As I said above, the MS was in part the result of a clash of personalities. And so was the original Darwinism, with Darwin himself being very conscious of the fact that he needed to court allies and to keep in check foes. Science is a human activity, not something pursued from a Platonic realm by Platonic creatures.
So, yes, using terms like “synthesis,” “neo-,” “post-,” and the like is a programmatic statement. It can be conceived as the scientific equivalent of literary and political manifestos, a warning shot to the pertinent audience that there is a group of people with a new agenda in town. But this is the case just as well for the conservatives, so to speak, those who oppose the new direction. And ultimately, since this is science, new ideas will win out and become the new orthodoxy, if they have value. If not, they’ll join the huge heap of discarded notions, a heap, I hasten to add, without which science itself wouldn’t make progress.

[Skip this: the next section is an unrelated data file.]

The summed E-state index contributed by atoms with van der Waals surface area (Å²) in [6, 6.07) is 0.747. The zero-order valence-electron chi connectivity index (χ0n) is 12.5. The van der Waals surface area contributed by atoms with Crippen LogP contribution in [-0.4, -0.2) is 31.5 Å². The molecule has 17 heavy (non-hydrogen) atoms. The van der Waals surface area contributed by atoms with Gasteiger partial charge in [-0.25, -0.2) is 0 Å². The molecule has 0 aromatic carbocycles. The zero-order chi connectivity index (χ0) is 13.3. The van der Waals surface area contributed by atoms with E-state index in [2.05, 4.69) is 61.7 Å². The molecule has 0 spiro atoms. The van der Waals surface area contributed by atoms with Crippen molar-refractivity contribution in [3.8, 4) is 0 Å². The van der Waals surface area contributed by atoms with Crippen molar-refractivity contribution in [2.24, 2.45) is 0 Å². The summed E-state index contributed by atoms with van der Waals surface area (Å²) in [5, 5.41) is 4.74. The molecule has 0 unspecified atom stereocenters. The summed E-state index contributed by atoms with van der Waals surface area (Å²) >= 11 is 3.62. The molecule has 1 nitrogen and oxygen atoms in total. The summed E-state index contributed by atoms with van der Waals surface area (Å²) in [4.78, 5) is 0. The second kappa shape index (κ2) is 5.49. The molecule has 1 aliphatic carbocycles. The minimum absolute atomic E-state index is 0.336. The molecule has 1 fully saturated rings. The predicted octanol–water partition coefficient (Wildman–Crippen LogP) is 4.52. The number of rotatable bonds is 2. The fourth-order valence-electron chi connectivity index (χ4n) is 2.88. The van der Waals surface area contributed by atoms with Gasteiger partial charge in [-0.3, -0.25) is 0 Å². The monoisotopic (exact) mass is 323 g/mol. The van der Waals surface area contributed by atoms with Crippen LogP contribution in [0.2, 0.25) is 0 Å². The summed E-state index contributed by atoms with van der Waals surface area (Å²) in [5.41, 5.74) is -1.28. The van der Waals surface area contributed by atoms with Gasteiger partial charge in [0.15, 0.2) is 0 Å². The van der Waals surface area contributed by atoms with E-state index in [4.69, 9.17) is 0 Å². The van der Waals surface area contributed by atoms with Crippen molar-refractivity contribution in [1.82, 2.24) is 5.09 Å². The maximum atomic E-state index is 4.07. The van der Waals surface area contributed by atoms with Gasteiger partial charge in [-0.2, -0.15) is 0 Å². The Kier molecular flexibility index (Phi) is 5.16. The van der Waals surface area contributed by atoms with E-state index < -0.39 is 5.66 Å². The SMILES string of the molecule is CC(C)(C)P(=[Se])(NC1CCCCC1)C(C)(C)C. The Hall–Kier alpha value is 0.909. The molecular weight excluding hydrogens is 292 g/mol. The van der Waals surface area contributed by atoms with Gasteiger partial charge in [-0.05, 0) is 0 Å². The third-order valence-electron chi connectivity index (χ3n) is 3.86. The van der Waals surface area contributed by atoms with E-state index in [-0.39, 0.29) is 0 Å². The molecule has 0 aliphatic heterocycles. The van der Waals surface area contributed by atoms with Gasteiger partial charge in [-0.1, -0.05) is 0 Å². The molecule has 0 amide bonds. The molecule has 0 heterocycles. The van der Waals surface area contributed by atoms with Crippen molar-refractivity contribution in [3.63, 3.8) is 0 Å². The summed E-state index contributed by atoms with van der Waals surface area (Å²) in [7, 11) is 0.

DSW: What’s your opinion of the leadership role that Kevin Laland and his associates have taken, first with their recent articles and now with their major grant from the John Templeton Foundation?
MP: I wasn’t involved with the drafting of the Nature article, or of the original Templeton proposal. But I have now accepted their gracious invitation to join the effort, so I’m hardly in a position to provide neutral commentary on it. I have been wary (and to some extent, still am), of Templeton, because they have a clearly stated ideological and political agenda, with which I happen to disagree rather strongly. But at the same time, plenty of colleagues have assured me that whenever they have been involved with the Foundation there has not been any instance of interference on how the research was being conducted or the results presented. And let’s be frank, again, science is a human enterprise that needs funding. If one can’t get it from the National Science Foundation then one will go elsewhere for it. It has been done before, and it will happen again, plenty of times.